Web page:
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When No Time to Die debuts in the U.S. at last on Oct. 8, after several years of creative and pandemic-related delays, it will mark the 27th film in the James Bond franchise. It also marks the final appearance of Daniel Craig in the starring role of 007, the debonair superspy originated by Sean Connery in the very first Bond film, 1962’s Dr. No.
Believe it or not, that one had trouble getting a green light. American producer Albert R. “Cubby” Broccoli and his Canadian counterpart Harry Saltzman had joined forces, rather uneasily, to bring Ian Fleming’s best-selling creation to life. Most studios found the material too British and too sexual, but United Artists chief Arthur Krim offered them a modest budget of $1 million ($10 million today) to make their little adventure film.
Krim wanted Cary Grant to play Bond, but Grant wanted nothing to do with a potential franchise. Instead, they went with a relatively untested Scottish actor whom Broccoli’s wife, Dana, felt exuded animal sex appeal. After hundreds of unsatisfactory lead actor auditions, Albert Broccoli later recalled, Connery marched in, “pounded the desk and told us what he wanted. What impressed us was that he had balls.”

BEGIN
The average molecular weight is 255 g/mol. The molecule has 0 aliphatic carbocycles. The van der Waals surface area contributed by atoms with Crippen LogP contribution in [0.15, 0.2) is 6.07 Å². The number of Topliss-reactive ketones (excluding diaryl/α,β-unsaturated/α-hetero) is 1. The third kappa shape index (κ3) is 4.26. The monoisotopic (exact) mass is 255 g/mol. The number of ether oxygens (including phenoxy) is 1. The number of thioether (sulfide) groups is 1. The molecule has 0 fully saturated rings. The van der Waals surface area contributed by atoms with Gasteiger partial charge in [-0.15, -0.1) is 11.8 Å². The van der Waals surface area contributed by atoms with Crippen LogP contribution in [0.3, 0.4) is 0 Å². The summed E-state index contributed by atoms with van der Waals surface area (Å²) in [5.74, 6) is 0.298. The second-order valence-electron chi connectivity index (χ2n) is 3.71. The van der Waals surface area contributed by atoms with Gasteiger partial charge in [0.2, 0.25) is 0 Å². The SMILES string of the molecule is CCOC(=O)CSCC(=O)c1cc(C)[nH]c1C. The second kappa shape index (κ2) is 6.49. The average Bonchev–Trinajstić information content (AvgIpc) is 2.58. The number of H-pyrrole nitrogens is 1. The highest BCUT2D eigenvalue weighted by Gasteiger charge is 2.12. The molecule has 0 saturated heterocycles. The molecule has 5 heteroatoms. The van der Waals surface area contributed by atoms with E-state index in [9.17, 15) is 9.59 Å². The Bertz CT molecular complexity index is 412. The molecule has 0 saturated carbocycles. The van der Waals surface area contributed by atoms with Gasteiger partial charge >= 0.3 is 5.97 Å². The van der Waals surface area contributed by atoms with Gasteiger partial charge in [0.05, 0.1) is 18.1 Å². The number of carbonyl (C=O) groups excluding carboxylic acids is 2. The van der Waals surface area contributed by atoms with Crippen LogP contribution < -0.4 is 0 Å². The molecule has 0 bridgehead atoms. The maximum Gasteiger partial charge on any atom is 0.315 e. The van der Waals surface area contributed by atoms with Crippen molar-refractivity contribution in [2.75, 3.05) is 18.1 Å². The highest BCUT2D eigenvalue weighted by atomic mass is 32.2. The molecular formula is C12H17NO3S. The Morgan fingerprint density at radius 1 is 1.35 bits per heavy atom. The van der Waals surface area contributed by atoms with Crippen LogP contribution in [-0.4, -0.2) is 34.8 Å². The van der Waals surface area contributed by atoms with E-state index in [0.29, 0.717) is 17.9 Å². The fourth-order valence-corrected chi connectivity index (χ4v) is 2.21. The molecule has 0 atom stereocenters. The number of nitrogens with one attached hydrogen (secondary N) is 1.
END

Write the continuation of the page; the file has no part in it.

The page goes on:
Director Terence Young, who had worked with Connery on 1957’s Action of the Tiger, was an elegant Englishman who put the working-class Connery through a Bond finishing school. “He took me to his shirtmaker, his tailor, his shoemaker, helped me learn the proper Eton manner,” Connery said.
The film, which shot in Jamaica and at London’s Pinewood Studios, ended up looking far more expensive than it was. (It was an all-hands-on-deck operation: Broccoli even picked up a shovel and dug piles of sand himself.) As Honey Rider, the first Bond girl, Ursula Andress ensured her place in cinematic history the moment she emerged from the Caribbean surf in a daring bikini. And as the title villain, Joseph Wiseman, a Montreal-born Jew playing a half-Chinese character — a casting that likely would never happen today — was wonderfully evil as a bionic-handed terrorist hellbent on destroying the U.S. space program.
The thriller went on to earn $60 million worldwide ($543 million today), and the rest, as they say, is history.
This story first appeared in the Oct. 6 issue of The Hollywood Reporter magazine. Click here to subscribe.
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Behind The Screen